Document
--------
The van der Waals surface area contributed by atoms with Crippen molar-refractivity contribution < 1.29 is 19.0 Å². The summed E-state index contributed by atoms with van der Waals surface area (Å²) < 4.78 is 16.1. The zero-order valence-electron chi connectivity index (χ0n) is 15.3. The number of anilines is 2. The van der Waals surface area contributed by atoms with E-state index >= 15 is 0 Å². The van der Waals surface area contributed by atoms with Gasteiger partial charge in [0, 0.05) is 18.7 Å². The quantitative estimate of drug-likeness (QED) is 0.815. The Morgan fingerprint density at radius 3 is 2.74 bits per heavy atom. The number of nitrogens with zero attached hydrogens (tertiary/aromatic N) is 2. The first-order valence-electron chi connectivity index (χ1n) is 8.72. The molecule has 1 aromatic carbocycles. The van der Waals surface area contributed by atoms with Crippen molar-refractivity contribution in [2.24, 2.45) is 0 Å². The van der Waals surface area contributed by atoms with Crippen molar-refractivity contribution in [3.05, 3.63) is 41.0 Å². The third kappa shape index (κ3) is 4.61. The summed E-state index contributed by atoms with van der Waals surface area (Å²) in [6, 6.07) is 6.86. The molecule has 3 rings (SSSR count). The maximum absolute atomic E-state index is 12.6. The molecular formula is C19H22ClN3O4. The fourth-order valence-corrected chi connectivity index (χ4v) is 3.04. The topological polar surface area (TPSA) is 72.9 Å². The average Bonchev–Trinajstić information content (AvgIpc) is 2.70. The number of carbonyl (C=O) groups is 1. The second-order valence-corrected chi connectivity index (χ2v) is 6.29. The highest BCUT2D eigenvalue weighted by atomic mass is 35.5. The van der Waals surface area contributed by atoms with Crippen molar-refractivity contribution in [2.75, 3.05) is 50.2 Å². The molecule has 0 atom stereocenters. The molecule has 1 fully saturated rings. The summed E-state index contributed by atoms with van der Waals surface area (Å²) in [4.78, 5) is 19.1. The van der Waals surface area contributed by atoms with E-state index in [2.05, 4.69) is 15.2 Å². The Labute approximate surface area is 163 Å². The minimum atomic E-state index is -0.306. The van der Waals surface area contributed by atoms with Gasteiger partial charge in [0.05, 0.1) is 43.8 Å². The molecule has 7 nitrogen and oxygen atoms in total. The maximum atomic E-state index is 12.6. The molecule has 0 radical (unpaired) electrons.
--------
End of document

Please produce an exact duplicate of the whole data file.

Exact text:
The van der Waals surface area contributed by atoms with Crippen molar-refractivity contribution < 1.29 is 19.0 Å². The summed E-state index contributed by atoms with van der Waals surface area (Å²) < 4.78 is 16.1. The zero-order valence-electron chi connectivity index (χ0n) is 15.3. The number of anilines is 2. The van der Waals surface area contributed by atoms with E-state index >= 15 is 0 Å². The van der Waals surface area contributed by atoms with Gasteiger partial charge in [0, 0.05) is 18.7 Å². The quantitative estimate of drug-likeness (QED) is 0.815. The Morgan fingerprint density at radius 3 is 2.74 bits per heavy atom. The number of nitrogens with zero attached hydrogens (tertiary/aromatic N) is 2. The first-order valence-electron chi connectivity index (χ1n) is 8.72. The molecule has 1 aromatic carbocycles. The van der Waals surface area contributed by atoms with Crippen molar-refractivity contribution in [2.24, 2.45) is 0 Å². The van der Waals surface area contributed by atoms with Crippen molar-refractivity contribution in [3.05, 3.63) is 41.0 Å². The third kappa shape index (κ3) is 4.61. The summed E-state index contributed by atoms with van der Waals surface area (Å²) in [6, 6.07) is 6.86. The molecule has 3 rings (SSSR count). The maximum absolute atomic E-state index is 12.6. The molecular formula is C19H22ClN3O4. The fourth-order valence-corrected chi connectivity index (χ4v) is 3.04. The topological polar surface area (TPSA) is 72.9 Å². The average Bonchev–Trinajstić information content (AvgIpc) is 2.70. The number of carbonyl (C=O) groups is 1. The second-order valence-corrected chi connectivity index (χ2v) is 6.29. The highest BCUT2D eigenvalue weighted by atomic mass is 35.5. The van der Waals surface area contributed by atoms with Crippen molar-refractivity contribution in [2.75, 3.05) is 50.2 Å². The molecule has 0 atom stereocenters. The molecule has 1 fully saturated rings. The summed E-state index contributed by atoms with van der Waals surface area (Å²) in [4.78, 5) is 19.1. The van der Waals surface area contributed by atoms with E-state index in [2.05, 4.69) is 15.2 Å². The Labute approximate surface area is 163 Å². The minimum atomic E-state index is -0.306. The van der Waals surface area contributed by atoms with Gasteiger partial charge in [0.05, 0.1) is 43.8 Å². The molecule has 7 nitrogen and oxygen atoms in total. The maximum atomic E-state index is 12.6. The molecule has 0 radical (unpaired) electrons.